Crystal residents Breeka Li and Jakob Eekhoff talk about life with their pot-bellied pig, George, and clear some common misconceptions about the species
By Laci Gagliano
Sun Post Newspapers
Stereotypes about domesticated farm animals like cows, pigs, sheep, goats, and chickens have long permeated popular culture, taken hold of common vernacular, and effectively molded public beliefs about barnyard creatures. As animals bred almost exclusively for human consumption or service, farm animals have ironically been enlisted to take on the burden of symbolizing the more unflattering qualities found in humans.
Although they’re widely known to be intelligent, pigs have historically gotten an unfair rap from the stereotypes, serving as a widespread emblem for filth, gluttony, and lack of self-control. Idioms like “pigging out,” “pigsty,” “hogging,” or even just “being a pig” easily stand on their own as varying degrees of insult.
Even classic literature throws pigs under the bus; in George Orwell’s dystopian “Animal Farm,” the pig characters served as allegories for Josef Stalin and Leon Trotsky, a portrait of a pig’s presumed gluttony and brain power crossing over.
By contrast, there’s also a more endearing, childish variety of sentiments surrounding swine. The novel “Charlotte’s Web” gave children the lovable character Wilbur, immortalized by his spider friend Charlotte after she spun a message in her web championing Wilbur as “some pig.”
The rational ground between humans and pigs comes not from popular culture but from those people who raise pigs.
Breeka Li and Jakob Eekhoff are a couple who moved to Crystal from Champlin after deciding to adopt a pet pig and learning that Crystal allows them kept as pets, unlike Champlin.
They talked about what pig parenting is like as their 3-year-old pot-bellied pig, George Washington, snorted and grazed on oats tossed onto the grass. Named after the first president because he was born just outside of Hudson, Wisconsin, on President’s Day, Li and Eekhoff decided to adopt George because of their mutual allergies to cats and dogs. A woman Li works with sold George to the couple as an anniversary present.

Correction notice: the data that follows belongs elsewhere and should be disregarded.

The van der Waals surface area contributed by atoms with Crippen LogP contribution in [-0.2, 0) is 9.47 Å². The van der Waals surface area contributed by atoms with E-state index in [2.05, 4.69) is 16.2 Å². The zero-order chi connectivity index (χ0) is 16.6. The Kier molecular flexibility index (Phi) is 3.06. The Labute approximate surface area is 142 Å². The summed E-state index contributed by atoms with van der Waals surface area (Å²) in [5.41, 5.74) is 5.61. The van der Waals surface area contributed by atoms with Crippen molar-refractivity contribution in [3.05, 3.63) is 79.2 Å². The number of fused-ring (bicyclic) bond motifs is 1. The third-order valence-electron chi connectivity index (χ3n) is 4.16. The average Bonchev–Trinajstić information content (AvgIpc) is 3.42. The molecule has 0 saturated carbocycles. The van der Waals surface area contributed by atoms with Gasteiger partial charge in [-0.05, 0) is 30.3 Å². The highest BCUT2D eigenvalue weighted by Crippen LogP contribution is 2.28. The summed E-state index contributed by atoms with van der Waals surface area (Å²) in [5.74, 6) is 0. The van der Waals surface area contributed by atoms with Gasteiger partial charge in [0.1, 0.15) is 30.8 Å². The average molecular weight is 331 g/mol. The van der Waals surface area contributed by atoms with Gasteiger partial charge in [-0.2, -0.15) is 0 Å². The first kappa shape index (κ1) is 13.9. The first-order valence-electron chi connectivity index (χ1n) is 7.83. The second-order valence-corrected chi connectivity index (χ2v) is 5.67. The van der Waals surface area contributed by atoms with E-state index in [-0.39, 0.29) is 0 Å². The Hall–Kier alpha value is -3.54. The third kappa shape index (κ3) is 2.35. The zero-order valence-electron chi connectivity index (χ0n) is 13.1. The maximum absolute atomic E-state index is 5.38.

As advocates for ethical treatment of animals, Li and Eekhoff said they’d especially like for more people to become better educated about pigs and recognize where the myths begin and end.
“It’s surprising who has the most misconceptions,” Eekhoff said. “Most of the people I’ve met, farmers, know about pigs – like they’re not actually dirty – and they respect them. But it’s all the people in places like the suburbs who have no idea about them because they don’t spend any time around them, and because of what they see on TV.”
Perhaps the most prevalent misconception is that pigs command filth. What people may be surprised to hear, the couple said, is that George prefers keeping quite clean.
Li said he is compliant with bathing, idly licking ketchup off the shower wall as a distracting treat while he’s washed, and will sometimes even ask for a bath himself by standing near the tub.
“Surprisingly, he doesn’t like mud,” she said.
“He doesn’t like rain. If it’s raining, he won’t go outside to go to the bathroom,” Eekhoff added.
Pigs are also particular about where they conduct their business, typically choosing the farthest away area from their living quarters as possible, Eekhoff said.
“The house training is super easy. They go by scent, and they’re naturally not wanting to be around their own excrement, so they go to the farthest away spot possible,” he said. “He goes in the same far corner of the backyard.”
Li said the actual smell most pigs give off may also come as a surprise.
“Their natural odor smells like maple syrup, which invites certain jokes,” she said. “No matter what, he doesn’t smell bad.”